U.S. Rowing Hall of Famer co-founded Seattle Parks junior crew program in the late 1940s
Frank Cunningham, one of the grand old men of Seattle rowing, has died at age 91.
Cunningham died Sunday night in a Bellingham hospital. He had been staying with a daughter while recovering from hip-replacement surgery and developed pneumonia.
UW women’s head coach Bob Ernst called Cunningham “an icon” in Northwest rowing and a “Renaissance guy” with a Harvard education plus a hands-on talent for repairing boats.
Cunningham was a coach, teacher and author. A member of the U.S. Rowing Hall of Fame, he was the 2010 recipient of U.S. Rowing’s Medal of Honor, and in 2011 the Washington State Senate honored him with a resolution for service as a teacher and coach.
- Marymoor Park concerts: Full lineup announced
- Capitol Hill light-rail station nearly ready for trains to rumble
- Nelson Cruz's home run in ninth inning lifts Mariners to sweep of Rays
- Historically black Central District could be less than 10% black in a decade
- They were millionaires for 3 months, but Seattle couple didn't know it
Most Read Stories
Ernst, who has been a Husky coach since 1974, said one of Cunningham’s major contributions was co-founding the junior rowing program in the Seattle Parks system in the late 1940s. Cunningham coached in the junior crew program until 1968, when he began coaching at Lakeside School, where he taught humanities after starting his teaching career at Edmonds High School. Since 1980, he has been rowing and coaching out of the Lake Washington Rowing Club in Fremont.
His students included 1984 Olympians John Biglow, Paul Enquist (gold medalist with Brad Lewis in a double scull) and 1988 Olympian Sherri Cassuto.
John Alberti, a LWRC rower, said, “He contributed greatly to the emergence of women’s rowing as a major competitive sport and seems to have been the first to recognize the need to fit the equipment — then designed for 6-foot-plus men — to the athlete.”
Cunningham’s rowing critiques could be ascerbic.
Penny Lewis, a former member of the Martha’s Moms Rowing Club, remembers his assessment of her club’s performance in an eight-oared race in Oregon in the 1980s: “You had two really good fours in the race. It’s too bad they were both in the same boat.”
Cunningham preached that good technique could defeat brute strength on the water. He also stressed that proper technique could prevent the rower’s curse of back injuries. His son, Chris, noted that it was a back injury in football that had prompted his father to switch to rowing in prep school.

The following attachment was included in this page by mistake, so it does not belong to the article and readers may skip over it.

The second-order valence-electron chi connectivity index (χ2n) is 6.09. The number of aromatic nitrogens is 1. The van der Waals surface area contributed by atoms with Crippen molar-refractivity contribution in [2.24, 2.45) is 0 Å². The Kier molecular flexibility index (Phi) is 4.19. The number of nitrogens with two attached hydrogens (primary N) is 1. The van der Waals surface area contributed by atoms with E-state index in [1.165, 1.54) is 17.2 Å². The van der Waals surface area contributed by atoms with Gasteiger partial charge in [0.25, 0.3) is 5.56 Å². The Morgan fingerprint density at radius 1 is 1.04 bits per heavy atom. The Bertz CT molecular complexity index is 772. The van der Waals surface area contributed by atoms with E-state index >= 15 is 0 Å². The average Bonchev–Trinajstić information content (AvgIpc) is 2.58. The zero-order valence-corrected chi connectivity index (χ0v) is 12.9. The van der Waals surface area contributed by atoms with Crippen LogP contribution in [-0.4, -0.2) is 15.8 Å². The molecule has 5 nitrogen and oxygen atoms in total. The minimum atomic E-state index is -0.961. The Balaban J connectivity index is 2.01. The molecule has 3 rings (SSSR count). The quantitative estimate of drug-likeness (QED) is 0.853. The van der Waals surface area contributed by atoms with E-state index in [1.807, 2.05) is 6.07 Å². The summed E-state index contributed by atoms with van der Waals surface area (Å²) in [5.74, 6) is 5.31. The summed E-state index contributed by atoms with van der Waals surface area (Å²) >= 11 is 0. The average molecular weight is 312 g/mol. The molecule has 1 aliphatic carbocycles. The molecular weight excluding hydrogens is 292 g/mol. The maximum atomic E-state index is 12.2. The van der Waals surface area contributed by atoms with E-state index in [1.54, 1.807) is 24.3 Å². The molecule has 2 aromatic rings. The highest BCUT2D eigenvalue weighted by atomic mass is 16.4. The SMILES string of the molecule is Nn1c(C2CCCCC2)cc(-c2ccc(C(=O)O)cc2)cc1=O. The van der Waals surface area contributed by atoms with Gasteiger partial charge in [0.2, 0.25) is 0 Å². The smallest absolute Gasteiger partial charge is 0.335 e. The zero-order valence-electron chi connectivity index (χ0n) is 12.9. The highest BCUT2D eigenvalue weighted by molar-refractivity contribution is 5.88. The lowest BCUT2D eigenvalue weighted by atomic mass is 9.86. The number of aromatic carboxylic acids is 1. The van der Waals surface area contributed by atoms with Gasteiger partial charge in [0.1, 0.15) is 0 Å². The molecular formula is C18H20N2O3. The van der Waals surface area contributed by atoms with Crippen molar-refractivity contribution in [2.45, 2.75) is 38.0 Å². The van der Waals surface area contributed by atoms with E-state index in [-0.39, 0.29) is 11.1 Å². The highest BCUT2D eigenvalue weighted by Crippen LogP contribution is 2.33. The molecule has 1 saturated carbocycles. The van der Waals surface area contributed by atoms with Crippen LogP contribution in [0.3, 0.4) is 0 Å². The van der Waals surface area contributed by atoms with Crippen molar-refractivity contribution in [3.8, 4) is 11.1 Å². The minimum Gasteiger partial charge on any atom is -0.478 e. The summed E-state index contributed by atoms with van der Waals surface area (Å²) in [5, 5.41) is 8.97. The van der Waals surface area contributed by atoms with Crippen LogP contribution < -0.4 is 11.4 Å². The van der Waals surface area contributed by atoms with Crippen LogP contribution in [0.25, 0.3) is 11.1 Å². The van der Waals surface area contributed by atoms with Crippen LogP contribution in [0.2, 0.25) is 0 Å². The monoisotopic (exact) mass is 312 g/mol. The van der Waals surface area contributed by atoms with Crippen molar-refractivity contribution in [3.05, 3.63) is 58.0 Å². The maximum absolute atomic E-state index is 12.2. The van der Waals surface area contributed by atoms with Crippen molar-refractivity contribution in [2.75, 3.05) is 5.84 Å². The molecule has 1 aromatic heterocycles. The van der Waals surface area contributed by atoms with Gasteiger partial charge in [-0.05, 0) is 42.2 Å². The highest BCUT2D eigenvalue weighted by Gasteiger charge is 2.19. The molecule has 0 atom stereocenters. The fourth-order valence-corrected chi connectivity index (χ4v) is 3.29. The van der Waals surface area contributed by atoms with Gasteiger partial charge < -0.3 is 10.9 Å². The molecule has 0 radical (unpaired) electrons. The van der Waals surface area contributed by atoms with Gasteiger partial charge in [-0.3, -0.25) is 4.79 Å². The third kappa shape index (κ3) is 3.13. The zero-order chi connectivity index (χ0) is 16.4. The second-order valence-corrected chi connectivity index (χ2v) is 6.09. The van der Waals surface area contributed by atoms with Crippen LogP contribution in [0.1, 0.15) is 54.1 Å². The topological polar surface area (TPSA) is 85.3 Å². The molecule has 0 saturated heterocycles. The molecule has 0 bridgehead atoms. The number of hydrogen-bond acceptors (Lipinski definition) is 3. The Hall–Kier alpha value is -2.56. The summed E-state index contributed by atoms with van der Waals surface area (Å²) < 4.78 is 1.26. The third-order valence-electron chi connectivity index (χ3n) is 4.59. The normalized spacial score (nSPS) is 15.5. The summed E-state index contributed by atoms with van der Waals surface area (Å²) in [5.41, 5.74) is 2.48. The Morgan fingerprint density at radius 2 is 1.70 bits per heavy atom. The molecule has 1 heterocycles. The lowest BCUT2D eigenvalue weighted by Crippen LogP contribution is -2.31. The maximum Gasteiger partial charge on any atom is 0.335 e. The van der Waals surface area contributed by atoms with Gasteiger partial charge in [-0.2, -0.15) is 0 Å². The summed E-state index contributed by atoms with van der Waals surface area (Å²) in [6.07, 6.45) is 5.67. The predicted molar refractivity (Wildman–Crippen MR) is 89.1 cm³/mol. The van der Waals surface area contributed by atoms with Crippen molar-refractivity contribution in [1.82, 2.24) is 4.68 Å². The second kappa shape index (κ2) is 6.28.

Cunningham’s devotion to technique was evident in a 2005 interview before a rowing clinic in Juneau when he said: “I guess the best analogy would be learning to play a musical instrument. Anybody can pick up a musical instrument, but it takes a long time to get a sound out of it you expect to hear. It’s a sport marked by nuance. That’s where it departs from exercise.”
Cunningham was from a six-generation Harvard family from Lowell, Mass., and he stroked the Crimson varsity to a record-setting victory in a 12-boat regatta in Seattle in 1947. His college rowing career had been interrupted by World War II and stateside duty in the Marine Corps.
Cunningham visited Seattle after graduating and was struck by the physical setting and his own sense of freedom 3,000 miles away from his patrician Eastern roots.
After working as a steam-cleaner, he took a job at Boeing, didn’t like it, but met his wife there. He then got a teaching degree at the University of Washington and began his career in education.
Cunningham was presented favorably in David Halberstam’s acclaimed 1985 book “The Amateurs” about rowing. Cunningham’s book “The Sculler at Ease” was published in 1992. (Sculls are boats in which each rower has two oars).
In the introduction, Cunningham wrote: “To learn the quickness and spontaneity that characterizes good sculling, spend some time watching animals. From them you can learn the grace that comes from their economy of movement and their complete reliance on their senses.”
Cunningham was preceded in death in 2004 by his wife, Jane, who piloted military planes during WWII to bases in the U.S. as a member of the WASPs (Women’s Airforce Service Pilots). The family had made its home in Edmonds. He is survived by his son Chris of Seattle, daughters Laurie Cunningham of Seattle and Ellyn Van Houten of Bellingham, and five grandchildren.
Details are pending for a memorial service to be held at Lakeside School the second weekend in April.